Nicaragua has an alarmingly high prevalence of cutaneous (CL) and mucocutaneous (MCL) leishmaniasis in recent years with environmental factors creating a perfect habitat for vector-mammalian reservoirs and transmission of the parasite. The aim of this study is to identify environmental risk factors that may play a role in the high prevalence of CL in Nicaragua. The epidemiological, clinical, and tissue sample diagnosis data for the study was collected from the Ministry of Health’s surveillance database. The land cover and clinical geospatial data were analyzed by ArcGIS. Poisson and negative binomial regression models were created to study environmental and epidemiological risk factors for CL in Nicaragua. CL and MCL were reported predominantly in the north- central (76.54%) and Atlantic (21.63%) regions of the country. Poisson regression analysis suggested mean annual temperature at 2 m (MAT), specific humidity in meters, altitude in meters, and median average rainfall as significant risk factors. The negative binomial regression model suggested that MAT and median annual rainfall were significant risk factors for CL and MCL occurrence. It is concluded that providing anticipated warning systems using ArcGIS predictive maps based on MAT and median annual rainfall may help design vector and reservoir control for leishmaniasis in Nicaragua.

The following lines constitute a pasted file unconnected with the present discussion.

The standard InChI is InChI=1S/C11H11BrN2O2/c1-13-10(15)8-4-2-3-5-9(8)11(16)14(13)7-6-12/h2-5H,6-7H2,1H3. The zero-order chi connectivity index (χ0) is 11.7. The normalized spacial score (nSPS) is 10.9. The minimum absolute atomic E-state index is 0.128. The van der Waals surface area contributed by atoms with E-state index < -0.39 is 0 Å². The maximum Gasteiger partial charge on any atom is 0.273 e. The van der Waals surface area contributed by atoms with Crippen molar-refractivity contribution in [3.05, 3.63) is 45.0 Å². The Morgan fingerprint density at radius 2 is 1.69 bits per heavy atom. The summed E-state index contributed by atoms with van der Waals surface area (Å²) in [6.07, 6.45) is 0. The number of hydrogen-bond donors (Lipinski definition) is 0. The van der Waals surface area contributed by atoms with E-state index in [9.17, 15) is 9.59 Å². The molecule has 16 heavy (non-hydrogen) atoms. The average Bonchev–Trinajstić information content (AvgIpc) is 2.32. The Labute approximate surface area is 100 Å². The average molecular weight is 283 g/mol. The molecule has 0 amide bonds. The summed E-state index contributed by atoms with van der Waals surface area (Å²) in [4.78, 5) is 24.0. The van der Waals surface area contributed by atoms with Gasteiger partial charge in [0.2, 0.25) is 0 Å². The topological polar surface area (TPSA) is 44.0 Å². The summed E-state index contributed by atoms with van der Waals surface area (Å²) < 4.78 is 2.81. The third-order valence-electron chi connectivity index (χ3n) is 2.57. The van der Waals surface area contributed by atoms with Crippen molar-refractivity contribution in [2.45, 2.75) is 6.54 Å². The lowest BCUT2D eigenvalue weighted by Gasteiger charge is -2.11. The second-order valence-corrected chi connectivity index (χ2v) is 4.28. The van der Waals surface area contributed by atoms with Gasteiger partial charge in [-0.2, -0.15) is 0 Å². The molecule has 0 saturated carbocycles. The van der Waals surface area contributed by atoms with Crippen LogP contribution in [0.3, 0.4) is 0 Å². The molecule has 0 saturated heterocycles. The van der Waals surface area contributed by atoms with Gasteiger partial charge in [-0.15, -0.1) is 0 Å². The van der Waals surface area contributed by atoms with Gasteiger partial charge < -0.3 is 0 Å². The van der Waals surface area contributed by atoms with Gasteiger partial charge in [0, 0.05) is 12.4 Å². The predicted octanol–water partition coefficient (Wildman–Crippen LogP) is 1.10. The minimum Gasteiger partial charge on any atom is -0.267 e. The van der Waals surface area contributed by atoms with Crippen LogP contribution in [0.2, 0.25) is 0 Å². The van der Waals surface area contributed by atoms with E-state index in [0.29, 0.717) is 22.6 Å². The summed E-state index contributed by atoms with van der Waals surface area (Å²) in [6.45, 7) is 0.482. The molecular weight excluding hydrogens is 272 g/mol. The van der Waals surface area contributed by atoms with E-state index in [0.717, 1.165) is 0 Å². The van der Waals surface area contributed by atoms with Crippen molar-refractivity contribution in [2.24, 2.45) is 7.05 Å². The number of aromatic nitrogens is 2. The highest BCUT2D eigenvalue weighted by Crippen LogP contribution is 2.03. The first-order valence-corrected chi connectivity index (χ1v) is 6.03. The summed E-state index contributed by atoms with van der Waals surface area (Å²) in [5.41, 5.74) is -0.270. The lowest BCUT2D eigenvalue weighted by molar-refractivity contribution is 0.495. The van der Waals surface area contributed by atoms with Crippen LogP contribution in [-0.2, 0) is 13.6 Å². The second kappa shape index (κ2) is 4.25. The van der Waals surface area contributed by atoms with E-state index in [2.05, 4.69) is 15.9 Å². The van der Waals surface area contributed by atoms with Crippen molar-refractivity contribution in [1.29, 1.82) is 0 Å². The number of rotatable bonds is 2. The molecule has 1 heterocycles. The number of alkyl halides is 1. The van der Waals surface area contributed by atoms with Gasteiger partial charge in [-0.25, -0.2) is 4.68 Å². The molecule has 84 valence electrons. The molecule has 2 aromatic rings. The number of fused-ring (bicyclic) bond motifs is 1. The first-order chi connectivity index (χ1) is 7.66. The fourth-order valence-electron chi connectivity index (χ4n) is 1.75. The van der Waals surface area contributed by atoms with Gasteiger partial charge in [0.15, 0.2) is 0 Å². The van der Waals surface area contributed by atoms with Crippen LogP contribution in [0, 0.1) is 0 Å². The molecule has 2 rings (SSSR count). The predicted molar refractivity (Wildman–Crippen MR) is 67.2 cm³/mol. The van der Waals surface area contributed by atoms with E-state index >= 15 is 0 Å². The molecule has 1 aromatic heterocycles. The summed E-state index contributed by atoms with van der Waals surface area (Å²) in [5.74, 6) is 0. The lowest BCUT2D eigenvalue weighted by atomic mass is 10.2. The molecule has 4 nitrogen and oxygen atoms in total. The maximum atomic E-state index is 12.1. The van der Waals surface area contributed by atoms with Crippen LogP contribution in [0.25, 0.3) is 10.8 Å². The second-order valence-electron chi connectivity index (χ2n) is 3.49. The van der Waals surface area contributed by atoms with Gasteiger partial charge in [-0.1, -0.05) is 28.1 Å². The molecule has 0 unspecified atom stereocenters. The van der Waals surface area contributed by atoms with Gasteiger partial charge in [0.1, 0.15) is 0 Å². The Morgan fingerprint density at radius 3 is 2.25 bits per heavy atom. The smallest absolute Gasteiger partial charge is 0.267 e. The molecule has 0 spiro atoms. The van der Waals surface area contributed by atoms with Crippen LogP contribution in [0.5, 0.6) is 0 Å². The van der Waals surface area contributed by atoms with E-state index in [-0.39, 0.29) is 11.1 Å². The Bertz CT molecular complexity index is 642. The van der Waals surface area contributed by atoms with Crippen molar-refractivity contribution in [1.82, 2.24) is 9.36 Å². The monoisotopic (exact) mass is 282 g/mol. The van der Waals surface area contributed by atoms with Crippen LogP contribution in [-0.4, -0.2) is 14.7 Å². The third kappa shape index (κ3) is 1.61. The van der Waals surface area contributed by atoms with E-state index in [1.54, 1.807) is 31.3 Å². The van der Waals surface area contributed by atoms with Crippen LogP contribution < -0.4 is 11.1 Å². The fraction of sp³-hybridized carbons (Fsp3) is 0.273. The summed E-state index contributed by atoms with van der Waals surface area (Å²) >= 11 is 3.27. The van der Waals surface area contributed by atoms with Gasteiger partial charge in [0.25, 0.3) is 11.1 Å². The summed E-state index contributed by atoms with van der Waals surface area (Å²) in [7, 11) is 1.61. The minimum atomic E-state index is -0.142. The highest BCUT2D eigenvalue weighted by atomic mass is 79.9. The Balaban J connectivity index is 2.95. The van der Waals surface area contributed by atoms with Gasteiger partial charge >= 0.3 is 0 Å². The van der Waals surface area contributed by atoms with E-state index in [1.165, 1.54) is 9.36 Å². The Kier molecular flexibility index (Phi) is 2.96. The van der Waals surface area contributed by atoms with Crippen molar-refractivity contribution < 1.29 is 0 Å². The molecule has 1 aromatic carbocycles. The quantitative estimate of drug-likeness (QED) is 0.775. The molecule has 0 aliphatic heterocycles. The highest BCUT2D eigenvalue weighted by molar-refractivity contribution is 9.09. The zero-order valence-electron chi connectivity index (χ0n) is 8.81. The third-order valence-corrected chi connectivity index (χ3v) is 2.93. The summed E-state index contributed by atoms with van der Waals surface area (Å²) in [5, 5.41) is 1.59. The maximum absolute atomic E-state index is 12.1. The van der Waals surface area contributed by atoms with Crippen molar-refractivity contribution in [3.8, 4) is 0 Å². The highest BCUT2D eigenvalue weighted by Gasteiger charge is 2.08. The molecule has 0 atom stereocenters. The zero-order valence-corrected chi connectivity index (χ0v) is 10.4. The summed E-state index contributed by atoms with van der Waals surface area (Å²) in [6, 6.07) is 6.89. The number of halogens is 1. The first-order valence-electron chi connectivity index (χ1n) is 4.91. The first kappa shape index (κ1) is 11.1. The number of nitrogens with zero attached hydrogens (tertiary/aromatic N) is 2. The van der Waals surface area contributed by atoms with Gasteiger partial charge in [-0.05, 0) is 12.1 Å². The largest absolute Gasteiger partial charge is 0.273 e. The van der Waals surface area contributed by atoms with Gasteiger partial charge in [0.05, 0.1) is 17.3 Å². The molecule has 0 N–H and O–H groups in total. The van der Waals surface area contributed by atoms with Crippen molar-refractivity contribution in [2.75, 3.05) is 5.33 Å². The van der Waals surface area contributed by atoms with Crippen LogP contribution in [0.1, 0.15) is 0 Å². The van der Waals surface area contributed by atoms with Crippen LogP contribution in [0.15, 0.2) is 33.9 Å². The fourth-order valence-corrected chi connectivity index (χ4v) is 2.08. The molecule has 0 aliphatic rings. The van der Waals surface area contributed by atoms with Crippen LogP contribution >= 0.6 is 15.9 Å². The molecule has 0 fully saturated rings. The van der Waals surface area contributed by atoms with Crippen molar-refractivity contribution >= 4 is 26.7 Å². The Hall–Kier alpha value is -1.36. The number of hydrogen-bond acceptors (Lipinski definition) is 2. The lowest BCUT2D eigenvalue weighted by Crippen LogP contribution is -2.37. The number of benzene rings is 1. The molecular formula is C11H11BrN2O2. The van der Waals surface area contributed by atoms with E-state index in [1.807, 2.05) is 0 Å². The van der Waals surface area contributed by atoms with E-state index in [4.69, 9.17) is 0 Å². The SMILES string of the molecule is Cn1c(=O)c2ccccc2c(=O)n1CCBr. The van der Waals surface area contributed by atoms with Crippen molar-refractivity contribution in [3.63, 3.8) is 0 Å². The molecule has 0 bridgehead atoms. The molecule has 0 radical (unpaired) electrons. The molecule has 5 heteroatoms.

Key words: Cutaneous leishmaniasis, geographic information systems, temperature, rain, environmental risk factors.
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